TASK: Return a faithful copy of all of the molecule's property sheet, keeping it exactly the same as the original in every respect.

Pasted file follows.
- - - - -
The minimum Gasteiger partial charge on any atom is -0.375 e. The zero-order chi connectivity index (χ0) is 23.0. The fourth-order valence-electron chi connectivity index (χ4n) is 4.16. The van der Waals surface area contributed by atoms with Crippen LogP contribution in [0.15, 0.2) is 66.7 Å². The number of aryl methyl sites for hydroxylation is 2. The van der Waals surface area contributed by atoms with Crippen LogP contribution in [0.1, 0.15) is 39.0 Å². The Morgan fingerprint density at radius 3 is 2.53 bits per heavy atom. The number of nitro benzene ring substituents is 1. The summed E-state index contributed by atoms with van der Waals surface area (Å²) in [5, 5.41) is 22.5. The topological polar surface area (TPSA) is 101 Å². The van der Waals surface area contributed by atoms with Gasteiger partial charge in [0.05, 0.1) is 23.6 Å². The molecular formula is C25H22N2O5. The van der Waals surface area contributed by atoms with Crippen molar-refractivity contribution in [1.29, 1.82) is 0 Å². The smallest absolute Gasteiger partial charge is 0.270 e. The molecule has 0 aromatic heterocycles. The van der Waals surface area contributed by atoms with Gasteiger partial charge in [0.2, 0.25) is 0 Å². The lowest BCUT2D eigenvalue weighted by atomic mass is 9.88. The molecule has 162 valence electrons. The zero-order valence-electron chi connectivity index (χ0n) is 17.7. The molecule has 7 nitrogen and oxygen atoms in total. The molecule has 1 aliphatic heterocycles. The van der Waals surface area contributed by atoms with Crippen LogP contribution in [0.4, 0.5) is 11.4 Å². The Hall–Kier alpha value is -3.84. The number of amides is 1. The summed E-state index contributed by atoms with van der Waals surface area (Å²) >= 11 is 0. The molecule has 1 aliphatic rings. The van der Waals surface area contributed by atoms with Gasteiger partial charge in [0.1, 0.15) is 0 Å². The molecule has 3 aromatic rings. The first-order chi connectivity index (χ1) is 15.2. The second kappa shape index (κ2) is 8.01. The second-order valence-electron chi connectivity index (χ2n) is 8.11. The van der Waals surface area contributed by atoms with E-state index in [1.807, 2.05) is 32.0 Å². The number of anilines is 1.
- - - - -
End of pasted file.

The minimum Gasteiger partial charge on any atom is -0.375 e. The zero-order chi connectivity index (χ0) is 23.0. The fourth-order valence-electron chi connectivity index (χ4n) is 4.16. The van der Waals surface area contributed by atoms with Crippen LogP contribution in [0.15, 0.2) is 66.7 Å². The number of aryl methyl sites for hydroxylation is 2. The van der Waals surface area contributed by atoms with Crippen LogP contribution in [0.1, 0.15) is 39.0 Å². The Morgan fingerprint density at radius 3 is 2.53 bits per heavy atom. The number of nitro benzene ring substituents is 1. The summed E-state index contributed by atoms with van der Waals surface area (Å²) in [5, 5.41) is 22.5. The topological polar surface area (TPSA) is 101 Å². The van der Waals surface area contributed by atoms with Gasteiger partial charge in [0.05, 0.1) is 23.6 Å². The molecular formula is C25H22N2O5. The van der Waals surface area contributed by atoms with Crippen molar-refractivity contribution in [1.29, 1.82) is 0 Å². The smallest absolute Gasteiger partial charge is 0.270 e. The molecule has 0 aromatic heterocycles. The van der Waals surface area contributed by atoms with Gasteiger partial charge in [0.2, 0.25) is 0 Å². The lowest BCUT2D eigenvalue weighted by atomic mass is 9.88. The molecule has 162 valence electrons. The zero-order valence-electron chi connectivity index (χ0n) is 17.7. The molecule has 7 nitrogen and oxygen atoms in total. The molecule has 1 aliphatic heterocycles. The van der Waals surface area contributed by atoms with Crippen LogP contribution in [0.4, 0.5) is 11.4 Å². The Hall–Kier alpha value is -3.84. The number of amides is 1. The summed E-state index contributed by atoms with van der Waals surface area (Å²) >= 11 is 0. The molecule has 1 aliphatic rings. The van der Waals surface area contributed by atoms with Gasteiger partial charge in [0.1, 0.15) is 0 Å². The molecule has 3 aromatic rings. The first-order chi connectivity index (χ1) is 15.2. The second kappa shape index (κ2) is 8.01. The second-order valence-electron chi connectivity index (χ2n) is 8.11. The van der Waals surface area contributed by atoms with E-state index in [1.807, 2.05) is 32.0 Å². The number of anilines is 1.